Monthly casino revenue in Macau fell for the first time in more than two years as China’s economic slowdown deterred high rollers, but the drop was less steep than expected, fueling a relief rally in gaming shares.

Gross gaming revenue in Macau fell 5 percent in January to 24.9 billion patacas ($3.1 billion) from a year earlier, according to data from the Gaming Inspection & Coordination Bureau. With the median analyst estimate calling for a 9 percent drop, the Bloomberg Intelligence index of Macau gaming stocks climbed after the news, with shares of Wynn Macau and Galaxy Entertainment Group rising 2 percent at the close in Hong Kong.

The results may bolster optimism that recreational gamblers who plunk down smaller bets than high rollers are still trekking to the world’s largest gaming mecca even as China’s economic slowdown and trade tensions weigh on Chinese consumers. Overall, casino revenue in Macau is expected to decline overall this year as nervous Chinese gamblers stay away from the tables.

“The revenue drop in January reflects the continuous weakness of the business from high-stake gamblers who are holding on to their money more tightly amid China’s economic uncertainties such as the trade war,” said Bloomberg Intelligence analyst Margaret Huang.

January’s revenue decline, which was anticipated, snapped 29 straight months of growth. The timing of this year’s Lunar New Year didn’t help Macau’s monthly casino takings. The holiday typically comes with a few weeks of a marked slowdown prior to it. Those weeks of lag showed up in the January numbers, setting up a difficult comparison against a January 2018 revenue gain that was the strongest in four years.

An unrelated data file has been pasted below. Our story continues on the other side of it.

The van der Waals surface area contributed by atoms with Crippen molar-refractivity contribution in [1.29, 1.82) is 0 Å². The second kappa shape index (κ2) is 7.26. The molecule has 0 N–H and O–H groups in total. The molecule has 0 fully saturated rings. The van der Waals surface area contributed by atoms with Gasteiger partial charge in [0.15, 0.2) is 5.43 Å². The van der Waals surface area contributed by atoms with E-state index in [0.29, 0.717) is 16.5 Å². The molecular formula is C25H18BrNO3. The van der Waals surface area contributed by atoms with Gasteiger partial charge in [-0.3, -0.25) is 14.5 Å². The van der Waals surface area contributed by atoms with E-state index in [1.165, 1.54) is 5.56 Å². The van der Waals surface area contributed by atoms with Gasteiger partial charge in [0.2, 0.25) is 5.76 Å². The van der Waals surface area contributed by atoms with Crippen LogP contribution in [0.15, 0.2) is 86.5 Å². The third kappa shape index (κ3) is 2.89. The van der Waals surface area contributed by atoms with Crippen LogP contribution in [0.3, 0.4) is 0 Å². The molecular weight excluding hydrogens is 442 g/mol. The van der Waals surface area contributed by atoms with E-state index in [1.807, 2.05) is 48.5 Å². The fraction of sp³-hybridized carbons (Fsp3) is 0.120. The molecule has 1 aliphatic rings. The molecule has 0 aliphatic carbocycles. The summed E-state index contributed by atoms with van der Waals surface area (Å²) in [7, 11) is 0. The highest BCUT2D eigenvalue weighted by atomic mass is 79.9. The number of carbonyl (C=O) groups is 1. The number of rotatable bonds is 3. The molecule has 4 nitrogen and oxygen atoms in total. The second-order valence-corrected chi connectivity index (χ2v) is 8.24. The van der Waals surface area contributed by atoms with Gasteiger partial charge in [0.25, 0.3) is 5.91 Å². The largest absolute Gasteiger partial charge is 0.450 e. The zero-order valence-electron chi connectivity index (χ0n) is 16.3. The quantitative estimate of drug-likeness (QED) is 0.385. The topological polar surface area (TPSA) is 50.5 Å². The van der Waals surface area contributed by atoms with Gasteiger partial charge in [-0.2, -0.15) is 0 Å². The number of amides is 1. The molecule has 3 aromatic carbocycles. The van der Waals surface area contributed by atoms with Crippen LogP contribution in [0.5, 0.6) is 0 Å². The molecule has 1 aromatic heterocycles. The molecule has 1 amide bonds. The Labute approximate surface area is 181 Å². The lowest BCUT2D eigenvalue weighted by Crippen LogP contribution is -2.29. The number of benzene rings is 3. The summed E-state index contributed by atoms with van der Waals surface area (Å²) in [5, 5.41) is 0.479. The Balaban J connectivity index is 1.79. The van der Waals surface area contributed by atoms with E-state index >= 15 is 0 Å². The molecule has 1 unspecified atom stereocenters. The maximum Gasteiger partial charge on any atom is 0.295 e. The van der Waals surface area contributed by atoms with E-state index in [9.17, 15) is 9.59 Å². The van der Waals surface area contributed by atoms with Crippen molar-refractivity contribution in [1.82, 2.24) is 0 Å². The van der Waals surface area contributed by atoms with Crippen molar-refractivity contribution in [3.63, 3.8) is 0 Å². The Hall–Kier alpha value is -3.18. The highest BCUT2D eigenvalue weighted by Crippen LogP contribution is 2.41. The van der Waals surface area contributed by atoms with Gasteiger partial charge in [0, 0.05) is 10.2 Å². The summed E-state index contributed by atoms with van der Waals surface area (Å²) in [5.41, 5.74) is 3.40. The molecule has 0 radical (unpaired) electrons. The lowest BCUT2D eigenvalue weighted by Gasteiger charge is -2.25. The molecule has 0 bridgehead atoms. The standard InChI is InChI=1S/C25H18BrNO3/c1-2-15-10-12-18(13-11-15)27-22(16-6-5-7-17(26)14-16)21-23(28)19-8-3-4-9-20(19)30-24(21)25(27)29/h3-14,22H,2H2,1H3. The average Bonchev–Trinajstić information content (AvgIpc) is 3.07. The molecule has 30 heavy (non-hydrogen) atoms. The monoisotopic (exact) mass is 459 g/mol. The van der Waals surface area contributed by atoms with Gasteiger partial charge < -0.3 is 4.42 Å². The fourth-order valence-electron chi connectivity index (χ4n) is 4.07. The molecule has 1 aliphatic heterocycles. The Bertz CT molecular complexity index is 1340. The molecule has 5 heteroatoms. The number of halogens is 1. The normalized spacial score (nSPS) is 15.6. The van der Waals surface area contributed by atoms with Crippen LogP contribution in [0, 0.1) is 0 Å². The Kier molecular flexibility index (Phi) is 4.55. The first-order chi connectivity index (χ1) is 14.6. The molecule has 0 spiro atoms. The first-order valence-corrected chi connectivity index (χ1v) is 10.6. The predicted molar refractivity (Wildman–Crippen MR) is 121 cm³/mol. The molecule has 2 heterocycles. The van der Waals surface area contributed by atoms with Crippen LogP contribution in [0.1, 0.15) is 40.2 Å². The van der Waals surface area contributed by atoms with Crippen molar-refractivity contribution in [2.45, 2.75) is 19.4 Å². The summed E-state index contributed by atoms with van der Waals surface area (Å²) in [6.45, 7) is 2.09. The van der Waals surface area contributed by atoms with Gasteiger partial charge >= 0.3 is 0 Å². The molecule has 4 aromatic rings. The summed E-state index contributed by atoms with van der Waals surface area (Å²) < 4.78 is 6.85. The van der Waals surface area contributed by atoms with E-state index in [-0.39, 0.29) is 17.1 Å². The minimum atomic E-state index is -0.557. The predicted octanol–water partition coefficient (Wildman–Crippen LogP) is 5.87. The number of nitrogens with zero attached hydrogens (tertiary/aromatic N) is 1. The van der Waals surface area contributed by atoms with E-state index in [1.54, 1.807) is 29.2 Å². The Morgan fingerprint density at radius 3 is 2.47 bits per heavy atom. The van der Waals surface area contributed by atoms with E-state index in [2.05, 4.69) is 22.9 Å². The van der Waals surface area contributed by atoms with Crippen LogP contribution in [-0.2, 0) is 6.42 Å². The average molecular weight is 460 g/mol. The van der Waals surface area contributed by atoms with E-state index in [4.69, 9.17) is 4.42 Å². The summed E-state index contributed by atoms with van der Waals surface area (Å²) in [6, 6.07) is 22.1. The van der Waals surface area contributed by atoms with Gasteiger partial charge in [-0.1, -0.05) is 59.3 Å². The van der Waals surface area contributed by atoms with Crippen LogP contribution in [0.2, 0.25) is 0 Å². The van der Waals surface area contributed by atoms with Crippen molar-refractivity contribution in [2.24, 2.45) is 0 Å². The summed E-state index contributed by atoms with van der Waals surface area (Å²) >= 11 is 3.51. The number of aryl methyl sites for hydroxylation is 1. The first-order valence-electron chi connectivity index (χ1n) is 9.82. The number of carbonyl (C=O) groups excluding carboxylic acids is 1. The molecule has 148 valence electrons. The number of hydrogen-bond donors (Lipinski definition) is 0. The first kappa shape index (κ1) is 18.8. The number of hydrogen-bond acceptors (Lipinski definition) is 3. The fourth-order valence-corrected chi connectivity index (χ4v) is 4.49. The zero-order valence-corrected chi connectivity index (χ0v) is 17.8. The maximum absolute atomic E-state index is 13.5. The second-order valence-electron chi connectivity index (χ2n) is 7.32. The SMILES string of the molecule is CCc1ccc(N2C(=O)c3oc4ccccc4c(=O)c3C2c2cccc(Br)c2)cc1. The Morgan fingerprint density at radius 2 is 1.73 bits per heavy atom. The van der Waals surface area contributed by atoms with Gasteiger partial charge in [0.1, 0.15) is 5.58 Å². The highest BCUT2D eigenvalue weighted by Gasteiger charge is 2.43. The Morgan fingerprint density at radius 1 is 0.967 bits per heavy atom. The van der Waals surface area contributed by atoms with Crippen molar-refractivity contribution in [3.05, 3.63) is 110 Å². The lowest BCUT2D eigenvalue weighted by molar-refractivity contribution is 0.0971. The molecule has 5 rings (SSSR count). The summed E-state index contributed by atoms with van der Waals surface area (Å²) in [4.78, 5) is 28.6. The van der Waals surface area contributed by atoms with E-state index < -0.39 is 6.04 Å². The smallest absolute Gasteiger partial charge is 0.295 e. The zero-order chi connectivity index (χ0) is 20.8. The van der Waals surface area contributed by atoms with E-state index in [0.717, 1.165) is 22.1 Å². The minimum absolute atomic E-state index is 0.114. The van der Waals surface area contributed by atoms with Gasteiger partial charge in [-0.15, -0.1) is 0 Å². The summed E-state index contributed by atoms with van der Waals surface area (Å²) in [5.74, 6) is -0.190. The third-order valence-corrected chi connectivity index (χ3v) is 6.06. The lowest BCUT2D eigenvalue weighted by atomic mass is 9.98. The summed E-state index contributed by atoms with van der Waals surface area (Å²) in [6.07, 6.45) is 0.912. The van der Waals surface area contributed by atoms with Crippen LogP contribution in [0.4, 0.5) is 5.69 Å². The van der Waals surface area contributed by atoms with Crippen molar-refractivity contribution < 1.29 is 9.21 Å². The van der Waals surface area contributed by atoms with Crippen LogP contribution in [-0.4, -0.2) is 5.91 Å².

Still, the less-than-expected drop in casino takings is reason enough for investors to cheer, said Grant Govertsen, a Union Gaming Securities Asia analyst.

“We are encouraged by the January results and view the market as being more robust than it gets credit for, especially given the timing of Chinese New Year this year,” Govertsen wrote.

February’s ‘Real Test’

Now all bets are on February. This month’s receipts, which will reflect the lunar holiday, are expected to grow 5 percent, according to a survey of analysts compiled by Bloomberg. Govertsen said mass market demand remains high and sees the ”beginnings of a robust holiday period.”

Lawrence Ho, chief executive officer of casino operator Melco Resorts & Entertainment, said last week that the concerns about Macau are overblown. With all of the casino operator’s hotel rooms at its three properties all sold out, Ho said he expects a booming Lunar New Year holiday.

The market was also buoyed by Wynn Resorts’ estimate beat this week, after it reported that fourth-quarter revenue and earnings were stronger than expected and attributed it to improved business in December.

Still, Wynn’s top chief took a cautious tone.

“Chinese New Year is coming up and that is going to be the real test for the first quarter,” said CEO  Matthew Maddox on a conference call. “In Macau, it’s inherently volatile and there are peaks and valleys.”

©2019 Bloomberg L.P.

This article was written by Daniela Wei from Bloomberg and was legally licensed through the NewsCred publisher network. Please direct all licensing questions to

Photo Credit: Wynn Macau: Cautiously optimistic. Skift